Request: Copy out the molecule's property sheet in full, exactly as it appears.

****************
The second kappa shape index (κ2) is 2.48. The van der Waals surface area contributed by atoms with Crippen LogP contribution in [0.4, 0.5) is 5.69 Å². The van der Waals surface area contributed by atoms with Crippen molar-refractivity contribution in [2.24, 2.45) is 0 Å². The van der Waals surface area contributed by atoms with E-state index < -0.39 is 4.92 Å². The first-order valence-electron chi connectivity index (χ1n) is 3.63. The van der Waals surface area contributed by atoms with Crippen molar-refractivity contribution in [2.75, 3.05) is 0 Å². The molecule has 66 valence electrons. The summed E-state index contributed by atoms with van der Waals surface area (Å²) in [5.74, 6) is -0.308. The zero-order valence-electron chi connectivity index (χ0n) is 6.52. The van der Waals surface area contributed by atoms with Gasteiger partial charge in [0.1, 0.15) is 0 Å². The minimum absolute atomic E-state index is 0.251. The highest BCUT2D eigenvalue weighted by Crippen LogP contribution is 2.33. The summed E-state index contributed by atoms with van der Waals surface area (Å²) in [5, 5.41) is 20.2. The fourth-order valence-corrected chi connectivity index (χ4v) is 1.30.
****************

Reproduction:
The second kappa shape index (κ2) is 2.48. The van der Waals surface area contributed by atoms with Crippen LogP contribution in [0.4, 0.5) is 5.69 Å². The van der Waals surface area contributed by atoms with Crippen molar-refractivity contribution in [2.24, 2.45) is 0 Å². The van der Waals surface area contributed by atoms with E-state index < -0.39 is 4.92 Å². The first-order valence-electron chi connectivity index (χ1n) is 3.63. The van der Waals surface area contributed by atoms with Crippen molar-refractivity contribution in [2.75, 3.05) is 0 Å². The molecule has 66 valence electrons. The summed E-state index contributed by atoms with van der Waals surface area (Å²) in [5.74, 6) is -0.308. The zero-order valence-electron chi connectivity index (χ0n) is 6.52. The van der Waals surface area contributed by atoms with Gasteiger partial charge in [0.1, 0.15) is 0 Å². The minimum absolute atomic E-state index is 0.251. The highest BCUT2D eigenvalue weighted by Crippen LogP contribution is 2.33. The summed E-state index contributed by atoms with van der Waals surface area (Å²) in [5, 5.41) is 20.2. The fourth-order valence-corrected chi connectivity index (χ4v) is 1.30.